Severance programs promote retention by offsetting the employment risk for executives — especially when there’s uncertainty surrounding key business developments such as a pending merger or a takeover threat from an activist investor. In addition, these programs are important for persuading external recruits to take a chance on a new situation that may or may not be a good fit. One reason severance programs are attractive for the organization is they’re only recognized as an expense once they become implemented.


Long-term market trends are changing the game

Leadership transitions are picking up in public, private and nonprofit organizations as baby boomers move into retirement and Gen X leaders step into their roles. The emerging cohort of leaders tends to have different expectations for their careers than their predecessors. And if that trend holds, it may have implications for executive compensation and benefits design for decades to come. For example, younger generations are more likely to want an earlier retirement and, on average, the millennials among them expect that age to be 56.¹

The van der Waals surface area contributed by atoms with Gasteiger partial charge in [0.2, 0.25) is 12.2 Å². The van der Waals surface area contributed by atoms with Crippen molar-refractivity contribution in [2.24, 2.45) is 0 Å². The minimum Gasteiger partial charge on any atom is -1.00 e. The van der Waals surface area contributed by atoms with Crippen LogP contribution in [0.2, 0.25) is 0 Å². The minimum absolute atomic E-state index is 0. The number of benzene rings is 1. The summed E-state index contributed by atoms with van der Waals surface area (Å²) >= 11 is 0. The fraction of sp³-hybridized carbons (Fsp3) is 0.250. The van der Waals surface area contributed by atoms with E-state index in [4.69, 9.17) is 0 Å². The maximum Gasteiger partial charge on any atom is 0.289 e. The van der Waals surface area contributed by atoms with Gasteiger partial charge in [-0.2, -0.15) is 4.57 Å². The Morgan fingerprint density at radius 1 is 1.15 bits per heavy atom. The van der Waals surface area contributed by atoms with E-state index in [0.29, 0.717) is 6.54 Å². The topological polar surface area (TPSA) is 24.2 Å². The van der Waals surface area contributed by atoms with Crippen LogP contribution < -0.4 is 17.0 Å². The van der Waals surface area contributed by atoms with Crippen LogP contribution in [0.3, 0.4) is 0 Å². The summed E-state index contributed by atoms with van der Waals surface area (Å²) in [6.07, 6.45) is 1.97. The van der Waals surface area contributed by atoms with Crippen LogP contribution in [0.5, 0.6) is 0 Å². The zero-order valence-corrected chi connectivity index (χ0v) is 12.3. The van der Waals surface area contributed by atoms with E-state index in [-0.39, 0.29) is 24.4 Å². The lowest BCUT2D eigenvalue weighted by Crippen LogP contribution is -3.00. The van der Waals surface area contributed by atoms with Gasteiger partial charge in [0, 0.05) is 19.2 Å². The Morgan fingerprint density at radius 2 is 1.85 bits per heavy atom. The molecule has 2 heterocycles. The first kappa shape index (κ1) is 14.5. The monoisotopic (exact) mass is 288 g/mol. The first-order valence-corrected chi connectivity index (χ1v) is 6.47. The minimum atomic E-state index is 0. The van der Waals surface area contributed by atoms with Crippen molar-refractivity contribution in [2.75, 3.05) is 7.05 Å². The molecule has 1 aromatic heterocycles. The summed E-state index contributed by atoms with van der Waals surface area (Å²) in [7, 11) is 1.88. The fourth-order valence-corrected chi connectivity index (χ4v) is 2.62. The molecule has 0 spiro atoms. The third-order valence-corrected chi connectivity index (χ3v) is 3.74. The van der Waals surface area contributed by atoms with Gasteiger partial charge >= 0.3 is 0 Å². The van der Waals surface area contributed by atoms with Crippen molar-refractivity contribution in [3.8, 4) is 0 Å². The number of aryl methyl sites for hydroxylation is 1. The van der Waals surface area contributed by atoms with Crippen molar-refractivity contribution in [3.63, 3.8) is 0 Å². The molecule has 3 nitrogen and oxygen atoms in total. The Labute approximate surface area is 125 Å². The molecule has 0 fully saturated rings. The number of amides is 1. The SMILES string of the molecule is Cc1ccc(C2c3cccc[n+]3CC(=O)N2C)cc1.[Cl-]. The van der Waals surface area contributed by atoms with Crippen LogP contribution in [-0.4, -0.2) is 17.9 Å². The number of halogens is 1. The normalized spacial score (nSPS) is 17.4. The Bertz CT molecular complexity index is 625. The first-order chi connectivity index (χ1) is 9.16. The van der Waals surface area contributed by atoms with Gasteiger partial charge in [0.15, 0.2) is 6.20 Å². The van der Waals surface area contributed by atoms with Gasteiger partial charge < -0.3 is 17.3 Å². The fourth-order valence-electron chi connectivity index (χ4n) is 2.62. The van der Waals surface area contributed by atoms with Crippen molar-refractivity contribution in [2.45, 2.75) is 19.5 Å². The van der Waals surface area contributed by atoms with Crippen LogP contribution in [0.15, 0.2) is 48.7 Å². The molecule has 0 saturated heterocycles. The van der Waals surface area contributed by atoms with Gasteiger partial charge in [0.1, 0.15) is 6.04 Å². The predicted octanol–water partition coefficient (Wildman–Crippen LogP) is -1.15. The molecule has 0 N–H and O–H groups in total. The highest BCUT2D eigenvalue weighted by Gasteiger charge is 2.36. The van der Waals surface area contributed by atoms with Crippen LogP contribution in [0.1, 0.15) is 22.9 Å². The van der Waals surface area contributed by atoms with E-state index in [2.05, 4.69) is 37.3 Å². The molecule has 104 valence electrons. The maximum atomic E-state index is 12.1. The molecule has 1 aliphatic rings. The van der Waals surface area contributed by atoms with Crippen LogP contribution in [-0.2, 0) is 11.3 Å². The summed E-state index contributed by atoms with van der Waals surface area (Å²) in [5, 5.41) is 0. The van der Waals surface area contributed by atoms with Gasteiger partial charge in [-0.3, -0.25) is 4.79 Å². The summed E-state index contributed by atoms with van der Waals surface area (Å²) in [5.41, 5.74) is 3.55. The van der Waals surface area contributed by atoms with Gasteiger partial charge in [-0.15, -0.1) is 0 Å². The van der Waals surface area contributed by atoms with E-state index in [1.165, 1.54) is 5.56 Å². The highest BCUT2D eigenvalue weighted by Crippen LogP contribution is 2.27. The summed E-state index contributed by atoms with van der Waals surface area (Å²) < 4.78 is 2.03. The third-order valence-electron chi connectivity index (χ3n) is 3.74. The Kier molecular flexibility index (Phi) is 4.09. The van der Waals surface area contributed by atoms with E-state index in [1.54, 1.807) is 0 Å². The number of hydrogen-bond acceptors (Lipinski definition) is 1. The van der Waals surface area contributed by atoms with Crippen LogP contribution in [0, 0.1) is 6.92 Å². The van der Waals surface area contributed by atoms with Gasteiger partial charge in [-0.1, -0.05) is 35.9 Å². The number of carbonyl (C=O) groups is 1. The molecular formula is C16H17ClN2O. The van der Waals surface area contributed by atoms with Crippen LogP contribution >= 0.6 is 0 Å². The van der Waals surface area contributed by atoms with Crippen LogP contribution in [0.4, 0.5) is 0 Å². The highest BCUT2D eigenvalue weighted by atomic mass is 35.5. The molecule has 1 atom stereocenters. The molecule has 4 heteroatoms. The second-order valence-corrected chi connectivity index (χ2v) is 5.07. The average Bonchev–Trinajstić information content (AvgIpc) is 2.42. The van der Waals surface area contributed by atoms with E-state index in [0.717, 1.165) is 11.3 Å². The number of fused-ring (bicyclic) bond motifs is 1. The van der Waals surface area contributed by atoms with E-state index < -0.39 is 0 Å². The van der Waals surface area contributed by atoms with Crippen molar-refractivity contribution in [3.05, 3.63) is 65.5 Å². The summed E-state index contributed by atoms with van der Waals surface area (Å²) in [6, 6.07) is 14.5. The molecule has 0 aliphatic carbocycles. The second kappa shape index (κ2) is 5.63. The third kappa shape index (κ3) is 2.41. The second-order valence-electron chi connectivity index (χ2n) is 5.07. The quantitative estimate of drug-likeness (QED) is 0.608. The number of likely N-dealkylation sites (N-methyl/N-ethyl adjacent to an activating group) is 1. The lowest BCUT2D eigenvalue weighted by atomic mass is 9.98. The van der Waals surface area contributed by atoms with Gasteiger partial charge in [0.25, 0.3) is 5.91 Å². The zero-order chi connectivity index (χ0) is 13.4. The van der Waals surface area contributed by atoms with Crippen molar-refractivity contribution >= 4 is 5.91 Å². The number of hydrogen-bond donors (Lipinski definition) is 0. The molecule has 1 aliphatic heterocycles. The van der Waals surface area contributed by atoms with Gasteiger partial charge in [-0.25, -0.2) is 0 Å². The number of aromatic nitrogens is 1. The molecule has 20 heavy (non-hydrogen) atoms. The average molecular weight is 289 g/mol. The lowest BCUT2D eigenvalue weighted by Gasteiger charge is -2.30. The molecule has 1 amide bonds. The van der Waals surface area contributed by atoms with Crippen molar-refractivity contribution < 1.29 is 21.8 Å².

Most employers are well aware that the strong economy has increased the competition for talent. And there’s a growing recognition that the leadership skill sets required in a complex business environment are hard to find — especially given the steep learning curve for mastering the intricacies of today’s organizations. Retaining the next tier of leadership and promoting from within are even more essential in this context.